Thank you for any info. -->>>

I play out the VHS from the original timeline. I haven't tried the DVD to VHS but I'm going to do so in the near future.

I have a video distribution amp that accepts S-Video and transcodes it to composite video to my dupe stack.

I do have a Sony SLV-R1000 S-VHS deck with S-Video input. It and my Sony industrial VHS decks (1420's) are a little bit better than my $70 Panasonic decks for VHS dubs.

I normally back up all my finished work onto the large DVCam tapes so I always can play from a DVCam tape to my dupe stack.
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Old December 5th, 2003, 01:53 AM   #12
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Check out a recent review from tomshardware.com of a modern DVD burners:

www6.tomshardware.com/storage/20031027/dvd_burner-40.html

After reading it I made one conclusion.

Seems to me that the multy DVD burners that support both the + and the - format produce unusable +Rs on many consumer DVD players. Their -Rs though play on most without problem.

If the burner is only + format it seems it's +R recorded disks are also compatable with most of the players.

How about that?
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Old December 5th, 2003, 04:15 AM   #13
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Hi all.

I'v delivered several hundreds of wedding videos on DVD+R and had only two player refusals. Tried DVD-R and no luck. My experience tells me that when a player does'nt like recordable DVDs, it makes little diference if it is -R or +R. On those cases, I deliver another DVD in the 3.95Gb Authoring format, never fails.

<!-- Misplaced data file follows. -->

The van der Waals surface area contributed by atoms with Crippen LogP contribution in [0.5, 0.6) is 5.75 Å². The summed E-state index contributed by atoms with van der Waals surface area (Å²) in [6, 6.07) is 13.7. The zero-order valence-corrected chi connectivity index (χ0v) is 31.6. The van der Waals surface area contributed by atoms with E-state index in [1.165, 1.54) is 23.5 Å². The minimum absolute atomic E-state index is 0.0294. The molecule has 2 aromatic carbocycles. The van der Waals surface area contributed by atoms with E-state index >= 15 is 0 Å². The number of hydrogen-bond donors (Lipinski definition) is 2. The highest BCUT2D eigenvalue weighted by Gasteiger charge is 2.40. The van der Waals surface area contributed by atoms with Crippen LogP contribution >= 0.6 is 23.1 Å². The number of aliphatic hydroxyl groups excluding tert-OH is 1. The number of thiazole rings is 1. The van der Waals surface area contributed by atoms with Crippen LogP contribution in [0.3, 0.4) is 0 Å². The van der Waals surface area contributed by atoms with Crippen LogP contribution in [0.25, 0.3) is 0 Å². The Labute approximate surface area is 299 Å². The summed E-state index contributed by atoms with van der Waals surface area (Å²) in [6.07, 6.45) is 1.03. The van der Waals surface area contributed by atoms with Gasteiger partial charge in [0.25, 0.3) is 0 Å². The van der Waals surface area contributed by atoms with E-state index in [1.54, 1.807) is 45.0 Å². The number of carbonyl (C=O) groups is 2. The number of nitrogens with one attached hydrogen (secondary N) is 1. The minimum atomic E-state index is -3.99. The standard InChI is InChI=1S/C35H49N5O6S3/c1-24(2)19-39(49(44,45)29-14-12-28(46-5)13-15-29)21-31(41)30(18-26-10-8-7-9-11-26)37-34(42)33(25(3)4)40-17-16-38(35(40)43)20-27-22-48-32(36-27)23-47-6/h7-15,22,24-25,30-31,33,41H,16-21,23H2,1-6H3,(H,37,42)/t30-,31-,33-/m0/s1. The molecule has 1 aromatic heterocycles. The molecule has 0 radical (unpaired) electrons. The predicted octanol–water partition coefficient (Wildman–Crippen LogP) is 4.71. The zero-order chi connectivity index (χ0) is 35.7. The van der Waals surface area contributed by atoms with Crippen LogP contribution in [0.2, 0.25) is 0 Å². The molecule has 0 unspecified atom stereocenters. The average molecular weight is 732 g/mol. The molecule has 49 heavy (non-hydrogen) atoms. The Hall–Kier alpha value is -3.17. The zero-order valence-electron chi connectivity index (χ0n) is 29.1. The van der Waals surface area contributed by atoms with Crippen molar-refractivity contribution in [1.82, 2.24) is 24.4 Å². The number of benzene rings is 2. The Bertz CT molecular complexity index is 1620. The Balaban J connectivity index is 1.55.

In fact, if I could get a steady supply at a good price of 3.95Gb Authoring blank media, I would'nt use any other.

Danny, there are other things you should consider, besides the type of media you'r using:

- Type of audio - If possible use Dolby Digital (AC3) audio.

- Video - When encoding your video to mpeg2, you should use a max of 7000, some players don't like high bitrates.

- The program you use to author your DVD (and the way it encodes your DVD files) plays a major role in compatability, or lack of it. I use ReelDVD (uses the same encoding engine as Scenarist - the Rolls Royce of DVD authoring) and it has served me very well.

Good luck and best regards,
Arnaldo
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Old December 5th, 2003, 06:37 AM   #14
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Hi Arnaldo, thanks for your response and so timely because I just burned a DVD-R. Someone complained that her player will not play my DVD+R disc so I burned a DVD-R for her. It did not matter. Still won't play. It was her DVD player and because it was an older model.

I really believe that any DVD player that plays -R will also play +R or vice versa.

I will also try your suggestion at 7000 bitrates. The only problem with this is such a high bitrate and will increase the total size (GBytes) of your video.
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Old December 5th, 2003, 06:55 AM   #15
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>I really believe that any DVD player that plays -R will also play +R or vice versa.

My experience is that most newer DVD players accept both +R and -R.
I have had some problems with older players only accepting one type (+R OR -R).